September 10th is World Suicide Prevention Day.
Here in the UK, the mental heath charity MIND has a very useful list of resources.
Some may find the following disturbing, and my views might seem a little contrary:
My most vivid memory of my teens is waking up in my room to realise, with a crushing disappointment, that I had survived the overdose I took the previous evening. My family never knew about my attempt. I spent the morning crying whilst cleaning up the vomit myself. No help was sought.
I was 17 and had recently started sixth-form college, away from the bullies that had plagued me for a decade. You might think this was great? It was – until I realised how badly damaged I was. Unable to cope with being around people I took to hiding in a small study area outside of class times, where I had bonded with a group of other misfits who hid there. But constant fear and tension around other people (however nice they were) made me hyper-alert, depressed and exhausted. The thought of speaking or the sound of laughter causing me physical stress responses. Life consisted of watching others socialising, laughing, making plans for university etc, but I felt completely dissociated from it and unable to cross that bridge. Utter loneliness without being alone.
One spring day I could no longer tolerate it, locked myself in my room and swallowed two bottles of painkillers. The hour I lay there waiting for something to happen was the first time I had felt at peace in a decade. I still remember that feeling and for years it was so very tempting to go back there on the bad days.
21 years later I finally got the help I needed after planning another attempt. That was 13 years ago now and CBT helped me deal with the damage to my self worth inflicted by my childhood.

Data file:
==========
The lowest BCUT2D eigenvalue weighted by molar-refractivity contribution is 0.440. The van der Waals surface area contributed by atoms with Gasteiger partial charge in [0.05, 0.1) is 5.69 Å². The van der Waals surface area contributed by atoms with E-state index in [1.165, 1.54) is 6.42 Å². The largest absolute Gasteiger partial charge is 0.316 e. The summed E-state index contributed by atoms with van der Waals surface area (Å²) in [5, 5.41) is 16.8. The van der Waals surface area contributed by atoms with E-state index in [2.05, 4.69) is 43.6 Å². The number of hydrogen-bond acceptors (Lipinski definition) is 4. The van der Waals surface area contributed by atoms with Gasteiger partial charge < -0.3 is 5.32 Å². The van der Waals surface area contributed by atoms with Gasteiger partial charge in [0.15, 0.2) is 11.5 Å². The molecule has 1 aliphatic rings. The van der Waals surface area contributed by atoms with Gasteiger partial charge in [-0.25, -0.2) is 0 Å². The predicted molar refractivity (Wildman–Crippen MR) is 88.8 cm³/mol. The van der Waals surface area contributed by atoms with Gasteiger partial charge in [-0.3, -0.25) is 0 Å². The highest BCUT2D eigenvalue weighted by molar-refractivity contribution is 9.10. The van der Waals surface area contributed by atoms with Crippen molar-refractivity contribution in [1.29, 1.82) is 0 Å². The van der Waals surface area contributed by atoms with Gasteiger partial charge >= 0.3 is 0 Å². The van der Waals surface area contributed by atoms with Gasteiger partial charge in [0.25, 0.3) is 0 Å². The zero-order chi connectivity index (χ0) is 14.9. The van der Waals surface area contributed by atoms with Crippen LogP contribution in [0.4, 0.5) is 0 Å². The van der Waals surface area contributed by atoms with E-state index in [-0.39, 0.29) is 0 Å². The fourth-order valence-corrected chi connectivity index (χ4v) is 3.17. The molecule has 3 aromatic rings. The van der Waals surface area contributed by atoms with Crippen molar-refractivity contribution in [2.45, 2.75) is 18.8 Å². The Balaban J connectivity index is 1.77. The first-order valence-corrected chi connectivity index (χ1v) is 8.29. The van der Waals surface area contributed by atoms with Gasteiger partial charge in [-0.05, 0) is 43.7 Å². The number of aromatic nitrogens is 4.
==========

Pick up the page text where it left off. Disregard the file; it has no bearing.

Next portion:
It seems easy for some (with no understanding) to dismiss suicidal feelings with a ‘don’t worry – it will all seem better tomorrow’ or well-meaning advice to ‘snap out of it’ or the classic guilt-tripping about it being a ‘selfish’ act and ‘what about the people you will leave behind’. Then there is always the reverse-psychology approach of calling it ‘the coward’s way out’.
Politicians and employers try to make the right noises about ‘support’ but the cynic in me knows that in their cold hearts they only care about the economic cost of suicide, the inconvenience to business or the possible legal ramifications. Hence the rise of the professional Stress Management industry – making profit from people damaged by the world’s relentless quest for, ironically, profit. My impression is that these companies really just offer an ass-covering service that benefits employers in the event of a lawsuit. It doesn’t remove any stress but just allows employers to get away with pushing people even further.
Any media report on suicide or mental health always includes the figures on the ‘cost to the economy’ (example). I realise this is often a way to push the point home to the lawmakers using the only language they understand. But it depresses me – and yes I see the irony there!
I already know the coping mechanisms for stress, thank you Mr corporate-suited psychologist-for-hire. I have had enough years of wanting to ride around on the bus all day and never reaching either work or home and the demands of others. What I want is for the stress to GO AWAY before I feel compelled to take myself away from it!
Sorry if this sounds angry. I am angry. But anger is a good motivator and I would take this over depression any day.
There are still days when I regret that first attempt did not work. It seemed the right thing to do at the time, and my life as a young boy still causes me difficulties today.
Therefore I confess to feeling somewhat ambivalent regarding ‘suicide prevention’ as I firmly believe in the rights of the individual to do whatever they like with their own body – including ending their life. I would prefer to see ‘unhappiness prevention’ and ways of tackling the issues that cause people to have suicidal feelings in the first place by encouraging kindness, putting people and the environment before profit, ending bullying in all its forms (including, incidentally, removal of internet privileges for overgrown orange toddlers with oval offices….)
By the time someone is considered to need suicide prevention then the world has already failed them.